- Photo by Leslie Millman-Manchesterunitedman1
Born in England, football has always been considered by purists as a gentleman’s game. But lately the notion seems reserved for nostalgic old-timers, pining fuddy-duddies ignorant of the modern game’s evolution.
The growth of the sport in the last decade, particularly in its founding nation, has shifted the emphasis from sport to business. Money is too rife, and it must be made at all costs; usually at the expense of respect for the game’s tradition.
In the Premier League especially, the relationship between footballers and referees is one of shameless bullying. On any given weekend teammates surround referees, shouting incomprehensible, general negativity, in the shameless hope to viscerally intimidate a referee into an immediate and emotional —or a later and subconscious— game-changing decision.
These same illicitly rich players will then oversell fouls, blatantly simulate, exaggerate any knock in hope of gaining a competitive advantage.
But why shouldn’t they? The risk of being disciplined is nearly non-existent while the reward for winning a penalty or getting someone sent off is ostensibly match-deciding.
It’s hard to fault the players. They’re products of a new-wave footballing culture that promotes trickery over teamwork, the flashes of skill ending up on YouTube and propagating an individual’s Twitter audience. It’s a culture that demands results over play, the monetary reward generally too great to risk playing honestly and honorably.
The FA had tried to curb such misbehavior from England’s shores with the Respect campaign. But referees didn’t have the backbone to enforce it, not for long, and now it’s used as a butt of jokes to mock the Association and its confused bureaucracy.
After all, respect is earned, not advertised for. It is demanded, not begged for. And now it’s clear that walking children out before games to hold banners and sing folk songs is obviously not trailblazing a paradigm shift in England’s footballing culture.
But comments Thursday from the chief executive of the Premier League, Richard Scudamore, refreshingly reflect a desire — rooted in necessity — to clean up the game’s application with an increased emphasis on disciplining petulant behavior from players.
“I think we do need to concentrate on the player and manager relationship with the referee this time, as every one of us knows that there have been elements of unacceptable behavior,” Scudamore told the BBC Thursday.
“As to what we think is unacceptable; it’s vitriolic abuse towards match officials and that has on occasions gone unpunished; the surrounding of referees is unacceptable; the goading of referees into trying to get opponents sanctioned we think is unacceptable; and also the undue criticism, where it spills over into questioning the referee’s integrity or his honesty is also unacceptable.”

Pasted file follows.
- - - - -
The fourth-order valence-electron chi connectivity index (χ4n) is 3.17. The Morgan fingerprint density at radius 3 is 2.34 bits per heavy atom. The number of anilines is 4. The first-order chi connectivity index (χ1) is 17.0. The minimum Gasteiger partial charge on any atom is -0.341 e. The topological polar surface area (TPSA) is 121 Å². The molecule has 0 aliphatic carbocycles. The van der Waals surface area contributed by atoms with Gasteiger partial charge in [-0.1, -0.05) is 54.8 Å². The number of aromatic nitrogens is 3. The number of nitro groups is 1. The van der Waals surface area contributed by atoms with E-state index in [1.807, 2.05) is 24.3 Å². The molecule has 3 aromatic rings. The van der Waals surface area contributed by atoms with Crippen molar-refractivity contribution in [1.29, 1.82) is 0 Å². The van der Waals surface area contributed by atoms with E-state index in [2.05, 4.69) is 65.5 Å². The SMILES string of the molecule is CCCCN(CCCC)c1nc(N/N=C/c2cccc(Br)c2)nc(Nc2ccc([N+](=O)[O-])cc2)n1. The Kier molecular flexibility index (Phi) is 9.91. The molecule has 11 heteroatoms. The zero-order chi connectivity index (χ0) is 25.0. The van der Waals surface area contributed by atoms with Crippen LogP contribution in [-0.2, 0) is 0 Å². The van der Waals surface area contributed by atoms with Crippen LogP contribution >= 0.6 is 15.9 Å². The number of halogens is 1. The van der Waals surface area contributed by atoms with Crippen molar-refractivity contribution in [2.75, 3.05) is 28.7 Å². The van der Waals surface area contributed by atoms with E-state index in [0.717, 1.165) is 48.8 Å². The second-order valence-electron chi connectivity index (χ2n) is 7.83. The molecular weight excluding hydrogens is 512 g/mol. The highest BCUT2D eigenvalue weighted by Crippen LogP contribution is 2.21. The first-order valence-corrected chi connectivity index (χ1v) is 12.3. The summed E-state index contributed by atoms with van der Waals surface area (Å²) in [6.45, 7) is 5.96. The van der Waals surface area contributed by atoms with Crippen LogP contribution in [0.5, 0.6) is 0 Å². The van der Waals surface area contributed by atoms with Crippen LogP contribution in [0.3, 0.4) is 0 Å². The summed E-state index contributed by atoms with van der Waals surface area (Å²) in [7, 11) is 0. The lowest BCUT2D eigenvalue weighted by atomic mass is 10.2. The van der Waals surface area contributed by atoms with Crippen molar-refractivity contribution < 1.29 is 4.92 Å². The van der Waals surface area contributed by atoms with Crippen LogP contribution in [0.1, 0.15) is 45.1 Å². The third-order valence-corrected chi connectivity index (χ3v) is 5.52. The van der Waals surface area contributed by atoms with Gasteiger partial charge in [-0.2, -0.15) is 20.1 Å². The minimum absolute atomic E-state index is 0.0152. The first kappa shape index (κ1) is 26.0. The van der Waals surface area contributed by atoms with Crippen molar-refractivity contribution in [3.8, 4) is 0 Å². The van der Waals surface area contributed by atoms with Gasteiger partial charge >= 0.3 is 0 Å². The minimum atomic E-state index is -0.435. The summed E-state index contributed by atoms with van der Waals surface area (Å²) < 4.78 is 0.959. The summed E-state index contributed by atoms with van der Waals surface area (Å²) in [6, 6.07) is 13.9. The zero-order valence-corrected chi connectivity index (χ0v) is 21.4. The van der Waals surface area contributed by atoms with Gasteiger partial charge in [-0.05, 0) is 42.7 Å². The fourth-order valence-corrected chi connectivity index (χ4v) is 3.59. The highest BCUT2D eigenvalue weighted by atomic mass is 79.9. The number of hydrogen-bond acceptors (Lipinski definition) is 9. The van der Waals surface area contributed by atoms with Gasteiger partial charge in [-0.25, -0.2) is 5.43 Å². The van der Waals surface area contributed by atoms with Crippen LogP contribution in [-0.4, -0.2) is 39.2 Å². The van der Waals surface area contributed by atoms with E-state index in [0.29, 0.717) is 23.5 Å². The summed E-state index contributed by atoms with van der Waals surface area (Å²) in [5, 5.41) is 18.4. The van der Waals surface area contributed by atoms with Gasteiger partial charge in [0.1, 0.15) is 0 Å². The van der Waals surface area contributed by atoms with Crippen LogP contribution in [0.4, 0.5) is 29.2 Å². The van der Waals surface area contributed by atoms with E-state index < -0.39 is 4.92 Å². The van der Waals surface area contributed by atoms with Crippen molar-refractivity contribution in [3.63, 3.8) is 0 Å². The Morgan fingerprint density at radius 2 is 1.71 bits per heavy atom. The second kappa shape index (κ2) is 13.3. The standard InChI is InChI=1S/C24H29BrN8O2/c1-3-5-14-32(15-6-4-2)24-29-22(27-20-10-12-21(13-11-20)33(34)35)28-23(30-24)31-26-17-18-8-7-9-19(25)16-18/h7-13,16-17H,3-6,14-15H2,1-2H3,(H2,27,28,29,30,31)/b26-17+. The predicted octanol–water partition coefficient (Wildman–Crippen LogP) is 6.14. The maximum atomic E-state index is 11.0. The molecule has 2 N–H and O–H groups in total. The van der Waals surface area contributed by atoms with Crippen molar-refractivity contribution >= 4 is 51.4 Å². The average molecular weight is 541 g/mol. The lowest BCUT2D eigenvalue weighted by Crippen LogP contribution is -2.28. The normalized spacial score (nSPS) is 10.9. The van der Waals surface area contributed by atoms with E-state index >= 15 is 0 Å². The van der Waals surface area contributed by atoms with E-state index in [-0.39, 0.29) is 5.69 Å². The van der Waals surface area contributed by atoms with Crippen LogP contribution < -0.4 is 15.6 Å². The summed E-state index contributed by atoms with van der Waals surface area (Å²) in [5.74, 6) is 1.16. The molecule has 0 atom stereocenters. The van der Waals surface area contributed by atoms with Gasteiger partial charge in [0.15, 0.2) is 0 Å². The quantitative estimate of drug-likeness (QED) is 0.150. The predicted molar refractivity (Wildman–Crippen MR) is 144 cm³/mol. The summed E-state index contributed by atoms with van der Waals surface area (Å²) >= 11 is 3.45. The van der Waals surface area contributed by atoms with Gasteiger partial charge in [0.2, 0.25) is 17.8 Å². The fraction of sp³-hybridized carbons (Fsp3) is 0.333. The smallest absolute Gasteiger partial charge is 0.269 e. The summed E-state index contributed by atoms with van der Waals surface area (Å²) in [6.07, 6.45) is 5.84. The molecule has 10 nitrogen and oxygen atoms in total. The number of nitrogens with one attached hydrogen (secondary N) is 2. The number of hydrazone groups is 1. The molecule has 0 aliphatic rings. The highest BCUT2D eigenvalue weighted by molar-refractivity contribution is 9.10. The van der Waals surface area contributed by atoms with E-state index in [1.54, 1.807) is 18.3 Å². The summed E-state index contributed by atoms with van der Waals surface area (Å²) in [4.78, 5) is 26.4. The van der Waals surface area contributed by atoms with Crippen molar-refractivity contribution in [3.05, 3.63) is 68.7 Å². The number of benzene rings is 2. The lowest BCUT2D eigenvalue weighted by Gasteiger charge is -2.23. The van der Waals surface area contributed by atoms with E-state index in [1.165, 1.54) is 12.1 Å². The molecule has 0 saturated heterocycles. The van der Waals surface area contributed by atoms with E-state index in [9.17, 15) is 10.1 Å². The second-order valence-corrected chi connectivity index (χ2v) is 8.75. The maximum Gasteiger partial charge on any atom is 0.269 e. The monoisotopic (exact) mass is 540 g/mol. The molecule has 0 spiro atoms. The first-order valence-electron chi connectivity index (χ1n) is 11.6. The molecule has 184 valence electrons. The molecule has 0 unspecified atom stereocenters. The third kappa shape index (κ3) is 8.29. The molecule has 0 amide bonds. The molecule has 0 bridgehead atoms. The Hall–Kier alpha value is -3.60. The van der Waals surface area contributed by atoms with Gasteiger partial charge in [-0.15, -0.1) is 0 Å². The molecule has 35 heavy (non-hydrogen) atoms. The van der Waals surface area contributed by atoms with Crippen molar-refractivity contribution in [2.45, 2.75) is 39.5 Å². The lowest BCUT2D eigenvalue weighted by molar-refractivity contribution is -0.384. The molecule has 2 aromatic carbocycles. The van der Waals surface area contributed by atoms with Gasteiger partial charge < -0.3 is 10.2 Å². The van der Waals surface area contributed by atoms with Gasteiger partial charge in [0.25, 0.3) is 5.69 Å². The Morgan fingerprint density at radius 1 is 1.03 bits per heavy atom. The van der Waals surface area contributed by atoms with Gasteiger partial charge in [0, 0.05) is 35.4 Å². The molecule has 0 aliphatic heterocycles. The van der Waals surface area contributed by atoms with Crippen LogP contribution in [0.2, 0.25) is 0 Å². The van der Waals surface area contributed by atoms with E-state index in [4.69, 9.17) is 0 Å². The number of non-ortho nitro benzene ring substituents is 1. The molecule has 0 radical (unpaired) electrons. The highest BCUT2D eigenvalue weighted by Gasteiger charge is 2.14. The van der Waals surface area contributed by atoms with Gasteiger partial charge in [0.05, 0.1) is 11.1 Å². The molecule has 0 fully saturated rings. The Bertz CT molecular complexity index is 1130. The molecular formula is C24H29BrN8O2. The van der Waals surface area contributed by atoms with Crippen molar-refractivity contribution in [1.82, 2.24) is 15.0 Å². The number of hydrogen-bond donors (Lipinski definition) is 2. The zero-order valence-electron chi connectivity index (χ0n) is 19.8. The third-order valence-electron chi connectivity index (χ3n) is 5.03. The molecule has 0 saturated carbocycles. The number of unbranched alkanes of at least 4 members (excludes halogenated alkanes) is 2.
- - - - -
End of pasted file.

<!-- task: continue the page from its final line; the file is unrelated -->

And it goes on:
Scudamore indicated that all Premiership clubs are on-board with the initiative that, starting next season, will look to pick up where the FA’s Respect campaign left off. And the Associations will be wielding their most trusted ally: confused bureaucracy.
“It needs cooperation from everybody,” he said. “The first thing we do is an education program, and a consultation program working with the FA, PFA, and LMA. Then, obviously working with the PGMO, asking for their advice as to how the refereeing fraternity can help us manage that. And ultimately, sadly, a disciplinary process needs to be there to back up what is deemed to be unacceptable behavior as a last resort.”
Unfortunately the Premier League’s best intentions don’t absolve match officials from the ultimate responsibility to help eradicate plight from pitches across England. The Professional Game Match Officials association and its body already have the power to enforce needed change. Meanwhile they’re the only ones who aren’t profiting from the behavior!
Therefore, referees are already the most culpable.
They have every right to brief footballers before a game that team captains are the only players that can argue calls. They have every right already to enforce it. More so, referees must be less reticent to book players for both dissent and simulation.
Setting a precedent early and being consistent would eradicate so much blight from an otherwise pure game. Players are intelligent creatures when running in primal mode, geeked on adrenaline. Any sense that swearing, arguing, and gesticulating is counter-productive to the inherent, competitive drive would see it eradicated from their behavior by their own will to win.
Simply, officials brandishing yellow cards for any diving (no matter how blatant), abuse, and “two-finger” implores would immediately turn what is now an evil tide of dishonor from players.
Initiatives like what Scudamore and the Premier League plan for next season may make a new era palatable to fans and footballers but actual change will be ushered in on the sweaty backs of referees who must demand the respect they and the game deserves.
After all, it’s not disrespect that is ingrained in footballers. The knowledge that it is effective —and that they can get away with it— are what perpetuate the current culture.
And while it’s definitely not the first time the FA or the Premier League have tried to improve player behavior, any self-respecting purveyor of what was once a gentleman’s game should hope that it’s the last required.
After all, the game itself, in an idealistic form, will exist long after its current superstar and superclub practitioners in England; a relationship that is not reciprocal.
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